On packaging systems and liver failure

Posted by Katie McLaughlin on July 26, 2015

Because re-factoring my demo code a week out from #pyconau is totally a good idea? :D (No, it really is, the old code was ~awful~) - @glasnt

I have come out of the depths of python packaging hell with my code working, uploaded to pypi, and both kidneys intact. I’d call that a win. - @glasnt

So I thought it was a totally good idea to make the python package demo code for my PyCon AU talk available via pip. There were a few problems with that…

I’m not actually a python programmer

Yes, I can code python, but I feel that to call yourself an X language/technology programmer, you need to have more than just a fundamental understanding of the syntax. You should at least know how to make a full widget in whatever encapsulation system your language comes with. For Python, that’s packages. This is one reason why I call myself a ruby programmer and not a Rails programmer (I mean, what’s the deal with ActiveRecord /JerrySpringer).

Pypi requires pypi

I thought I could be smart and use an existing library to handle a lot of my logic so that I wouldn’t have to re-create my own. But since that package wasn’t included in pip already, I couldn’t use install_requires in my setup.py to make things easier. I ended up inlining the code for ease of distribution, will full credits and attribution. This is probably not the best idea for robust, open-source friendly code, but it works for now.

Also, when presumably simple base libraries like simplejson don’t install from pip and require system-level python-dev packages, then you’re going to have more problems.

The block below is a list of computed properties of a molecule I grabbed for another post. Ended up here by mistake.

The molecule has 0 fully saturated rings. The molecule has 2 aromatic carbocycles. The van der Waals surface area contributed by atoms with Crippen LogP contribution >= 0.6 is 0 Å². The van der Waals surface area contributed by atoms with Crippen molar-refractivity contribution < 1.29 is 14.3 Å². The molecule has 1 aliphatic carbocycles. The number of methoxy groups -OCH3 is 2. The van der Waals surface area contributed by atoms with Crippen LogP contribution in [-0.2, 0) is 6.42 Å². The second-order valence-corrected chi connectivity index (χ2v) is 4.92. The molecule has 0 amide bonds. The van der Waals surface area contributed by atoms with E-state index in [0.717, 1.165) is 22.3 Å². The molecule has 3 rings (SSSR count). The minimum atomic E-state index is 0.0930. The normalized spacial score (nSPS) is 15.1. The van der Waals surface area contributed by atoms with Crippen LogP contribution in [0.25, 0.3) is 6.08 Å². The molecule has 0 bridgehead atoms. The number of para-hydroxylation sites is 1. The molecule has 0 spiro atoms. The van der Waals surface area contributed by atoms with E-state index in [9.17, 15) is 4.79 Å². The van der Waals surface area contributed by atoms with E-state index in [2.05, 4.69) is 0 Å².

If at first you don’t succeed, there’s always 0.0.2

I did use the TestPyPi server to test my package uploads. I tested locally, in an isolated VM, and even had a willing guinea pig test on the Mac for completeness (thanks Jack <3). This took me up to version 0.1.31 or something stupidly large in the end, until I used the proper production server to submit version 0.0.1

.. then I found a breaking bug in my code. But that’s ok, because I was able to fix it quickly. It just means that my awesome side-goal of having just a 0.0.1 release didn’t happen. Meh.

Liver failure? No, just try and admit failure

As cliche as it sounds, I often find I’m productive with coffee, and creative with alcohol. Should this issue have persisted much longer, I may have started trying to ‘get creative’, as it were, to try and solve the problem. However, I found that chatting to a friend saying “I don’t think I’m going to make this happen” kicked a part of my brain that went “What about if you try this?”, that I don’t think would have happened if I had not nearly admitted defeat.

So, what did you make?

Horrible awful MVP code that is probably riddled with bugs and doesn’t work on your system, that I’ll be using at PyCon next week to demonstate a point.